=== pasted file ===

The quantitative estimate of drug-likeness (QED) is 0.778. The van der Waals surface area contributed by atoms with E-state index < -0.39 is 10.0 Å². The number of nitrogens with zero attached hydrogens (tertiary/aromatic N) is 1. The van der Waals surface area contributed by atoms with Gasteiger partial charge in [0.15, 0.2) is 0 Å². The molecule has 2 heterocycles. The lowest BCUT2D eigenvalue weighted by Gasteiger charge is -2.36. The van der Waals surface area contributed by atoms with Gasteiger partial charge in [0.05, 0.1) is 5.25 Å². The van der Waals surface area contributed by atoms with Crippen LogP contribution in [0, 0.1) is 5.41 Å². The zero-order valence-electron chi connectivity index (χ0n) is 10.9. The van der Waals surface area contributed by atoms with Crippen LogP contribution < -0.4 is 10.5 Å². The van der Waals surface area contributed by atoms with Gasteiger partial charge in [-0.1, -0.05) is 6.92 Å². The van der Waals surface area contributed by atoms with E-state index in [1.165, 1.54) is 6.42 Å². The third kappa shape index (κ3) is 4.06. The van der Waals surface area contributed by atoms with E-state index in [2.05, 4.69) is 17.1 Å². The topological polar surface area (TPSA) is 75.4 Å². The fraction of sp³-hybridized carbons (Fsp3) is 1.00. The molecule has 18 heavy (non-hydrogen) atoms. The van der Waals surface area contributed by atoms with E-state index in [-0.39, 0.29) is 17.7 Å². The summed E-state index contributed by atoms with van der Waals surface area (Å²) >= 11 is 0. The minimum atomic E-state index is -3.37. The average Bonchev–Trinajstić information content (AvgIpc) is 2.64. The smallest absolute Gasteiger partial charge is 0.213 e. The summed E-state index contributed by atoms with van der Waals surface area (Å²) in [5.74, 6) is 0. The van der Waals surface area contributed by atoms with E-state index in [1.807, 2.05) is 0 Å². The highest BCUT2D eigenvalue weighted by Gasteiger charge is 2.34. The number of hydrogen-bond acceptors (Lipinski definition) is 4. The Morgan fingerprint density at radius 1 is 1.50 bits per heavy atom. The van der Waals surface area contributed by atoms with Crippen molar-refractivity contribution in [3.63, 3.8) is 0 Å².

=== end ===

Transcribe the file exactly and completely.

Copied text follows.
The quantitative estimate of drug-likeness (QED) is 0.778. The van der Waals surface area contributed by atoms with E-state index < -0.39 is 10.0 Å². The number of nitrogens with zero attached hydrogens (tertiary/aromatic N) is 1. The van der Waals surface area contributed by atoms with Gasteiger partial charge in [0.15, 0.2) is 0 Å². The molecule has 2 heterocycles. The lowest BCUT2D eigenvalue weighted by Gasteiger charge is -2.36. The van der Waals surface area contributed by atoms with Gasteiger partial charge in [0.05, 0.1) is 5.25 Å². The van der Waals surface area contributed by atoms with Crippen LogP contribution in [0, 0.1) is 5.41 Å². The zero-order valence-electron chi connectivity index (χ0n) is 10.9. The van der Waals surface area contributed by atoms with Crippen LogP contribution < -0.4 is 10.5 Å². The van der Waals surface area contributed by atoms with Gasteiger partial charge in [-0.1, -0.05) is 6.92 Å². The van der Waals surface area contributed by atoms with E-state index in [1.165, 1.54) is 6.42 Å². The third kappa shape index (κ3) is 4.06. The van der Waals surface area contributed by atoms with E-state index in [2.05, 4.69) is 17.1 Å². The topological polar surface area (TPSA) is 75.4 Å². The fraction of sp³-hybridized carbons (Fsp3) is 1.00. The molecule has 18 heavy (non-hydrogen) atoms. The van der Waals surface area contributed by atoms with E-state index in [-0.39, 0.29) is 17.7 Å². The summed E-state index contributed by atoms with van der Waals surface area (Å²) >= 11 is 0. The minimum atomic E-state index is -3.37. The average Bonchev–Trinajstić information content (AvgIpc) is 2.64. The smallest absolute Gasteiger partial charge is 0.213 e. The summed E-state index contributed by atoms with van der Waals surface area (Å²) in [5.74, 6) is 0. The van der Waals surface area contributed by atoms with E-state index in [1.807, 2.05) is 0 Å². The highest BCUT2D eigenvalue weighted by Gasteiger charge is 2.34. The number of hydrogen-bond acceptors (Lipinski definition) is 4. The Morgan fingerprint density at radius 1 is 1.50 bits per heavy atom. The van der Waals surface area contributed by atoms with Crippen molar-refractivity contribution in [3.63, 3.8) is 0 Å².